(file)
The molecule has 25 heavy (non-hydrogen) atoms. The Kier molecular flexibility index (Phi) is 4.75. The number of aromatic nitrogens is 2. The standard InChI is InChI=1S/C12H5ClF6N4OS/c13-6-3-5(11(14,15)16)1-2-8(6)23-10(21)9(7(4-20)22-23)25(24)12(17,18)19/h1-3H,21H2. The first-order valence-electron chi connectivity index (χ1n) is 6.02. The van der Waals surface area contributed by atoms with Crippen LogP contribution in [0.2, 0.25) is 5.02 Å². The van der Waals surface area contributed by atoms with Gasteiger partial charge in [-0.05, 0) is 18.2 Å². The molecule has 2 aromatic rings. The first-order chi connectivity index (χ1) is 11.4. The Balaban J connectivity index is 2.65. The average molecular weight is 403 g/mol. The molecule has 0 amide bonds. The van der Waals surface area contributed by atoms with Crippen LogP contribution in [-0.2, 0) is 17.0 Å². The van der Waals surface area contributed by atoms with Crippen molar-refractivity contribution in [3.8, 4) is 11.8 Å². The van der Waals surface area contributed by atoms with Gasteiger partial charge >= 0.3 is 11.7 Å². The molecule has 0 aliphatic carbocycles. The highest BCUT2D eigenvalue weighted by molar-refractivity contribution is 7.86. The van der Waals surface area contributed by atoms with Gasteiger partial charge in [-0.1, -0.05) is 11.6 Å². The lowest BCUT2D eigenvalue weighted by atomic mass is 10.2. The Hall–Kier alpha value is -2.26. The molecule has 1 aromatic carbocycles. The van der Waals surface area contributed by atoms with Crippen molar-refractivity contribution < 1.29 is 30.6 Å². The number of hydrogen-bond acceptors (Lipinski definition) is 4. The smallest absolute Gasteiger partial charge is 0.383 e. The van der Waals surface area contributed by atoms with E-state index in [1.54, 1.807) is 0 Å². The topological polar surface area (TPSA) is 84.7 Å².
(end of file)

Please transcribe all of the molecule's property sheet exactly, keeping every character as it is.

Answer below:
The molecule has 25 heavy (non-hydrogen) atoms. The Kier molecular flexibility index (Phi) is 4.75. The number of aromatic nitrogens is 2. The standard InChI is InChI=1S/C12H5ClF6N4OS/c13-6-3-5(11(14,15)16)1-2-8(6)23-10(21)9(7(4-20)22-23)25(24)12(17,18)19/h1-3H,21H2. The first-order valence-electron chi connectivity index (χ1n) is 6.02. The van der Waals surface area contributed by atoms with Crippen LogP contribution in [0.2, 0.25) is 5.02 Å². The van der Waals surface area contributed by atoms with Gasteiger partial charge in [-0.05, 0) is 18.2 Å². The molecule has 2 aromatic rings. The first-order chi connectivity index (χ1) is 11.4. The Balaban J connectivity index is 2.65. The average molecular weight is 403 g/mol. The molecule has 0 amide bonds. The van der Waals surface area contributed by atoms with Crippen LogP contribution in [-0.2, 0) is 17.0 Å². The van der Waals surface area contributed by atoms with Crippen molar-refractivity contribution in [3.8, 4) is 11.8 Å². The van der Waals surface area contributed by atoms with Gasteiger partial charge >= 0.3 is 11.7 Å². The molecule has 0 aliphatic carbocycles. The highest BCUT2D eigenvalue weighted by molar-refractivity contribution is 7.86. The van der Waals surface area contributed by atoms with Gasteiger partial charge in [-0.1, -0.05) is 11.6 Å². The lowest BCUT2D eigenvalue weighted by atomic mass is 10.2. The Hall–Kier alpha value is -2.26. The molecule has 1 aromatic carbocycles. The van der Waals surface area contributed by atoms with Crippen molar-refractivity contribution < 1.29 is 30.6 Å². The number of hydrogen-bond acceptors (Lipinski definition) is 4. The smallest absolute Gasteiger partial charge is 0.383 e. The van der Waals surface area contributed by atoms with E-state index in [1.54, 1.807) is 0 Å². The topological polar surface area (TPSA) is 84.7 Å².